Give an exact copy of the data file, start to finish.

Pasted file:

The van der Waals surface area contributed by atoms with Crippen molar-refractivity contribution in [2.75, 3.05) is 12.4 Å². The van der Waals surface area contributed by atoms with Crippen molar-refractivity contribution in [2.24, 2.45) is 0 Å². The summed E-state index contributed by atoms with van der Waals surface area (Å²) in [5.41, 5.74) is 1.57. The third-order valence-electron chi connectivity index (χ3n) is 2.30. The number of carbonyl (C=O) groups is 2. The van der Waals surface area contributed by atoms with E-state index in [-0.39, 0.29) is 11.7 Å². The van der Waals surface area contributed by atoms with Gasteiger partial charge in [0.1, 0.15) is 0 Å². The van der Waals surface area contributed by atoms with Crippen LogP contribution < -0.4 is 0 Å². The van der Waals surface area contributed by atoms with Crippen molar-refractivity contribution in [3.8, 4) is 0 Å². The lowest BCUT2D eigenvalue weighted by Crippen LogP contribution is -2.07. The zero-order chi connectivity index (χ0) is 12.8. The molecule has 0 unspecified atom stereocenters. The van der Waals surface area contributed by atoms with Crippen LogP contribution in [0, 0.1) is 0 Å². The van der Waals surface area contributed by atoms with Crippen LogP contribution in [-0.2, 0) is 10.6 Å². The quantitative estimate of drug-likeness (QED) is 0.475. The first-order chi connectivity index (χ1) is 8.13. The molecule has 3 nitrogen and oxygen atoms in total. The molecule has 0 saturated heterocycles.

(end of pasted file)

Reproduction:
The van der Waals surface area contributed by atoms with Crippen molar-refractivity contribution in [2.75, 3.05) is 12.4 Å². The van der Waals surface area contributed by atoms with Crippen molar-refractivity contribution in [2.24, 2.45) is 0 Å². The summed E-state index contributed by atoms with van der Waals surface area (Å²) in [5.41, 5.74) is 1.57. The third-order valence-electron chi connectivity index (χ3n) is 2.30. The number of carbonyl (C=O) groups is 2. The van der Waals surface area contributed by atoms with E-state index in [-0.39, 0.29) is 11.7 Å². The van der Waals surface area contributed by atoms with Gasteiger partial charge in [0.1, 0.15) is 0 Å². The van der Waals surface area contributed by atoms with Crippen LogP contribution < -0.4 is 0 Å². The van der Waals surface area contributed by atoms with Crippen molar-refractivity contribution in [3.8, 4) is 0 Å². The lowest BCUT2D eigenvalue weighted by Crippen LogP contribution is -2.07. The zero-order chi connectivity index (χ0) is 12.8. The molecule has 0 unspecified atom stereocenters. The van der Waals surface area contributed by atoms with Crippen LogP contribution in [0, 0.1) is 0 Å². The van der Waals surface area contributed by atoms with Crippen LogP contribution in [-0.2, 0) is 10.6 Å². The quantitative estimate of drug-likeness (QED) is 0.475. The first-order chi connectivity index (χ1) is 8.13. The molecule has 3 nitrogen and oxygen atoms in total. The molecule has 0 saturated heterocycles.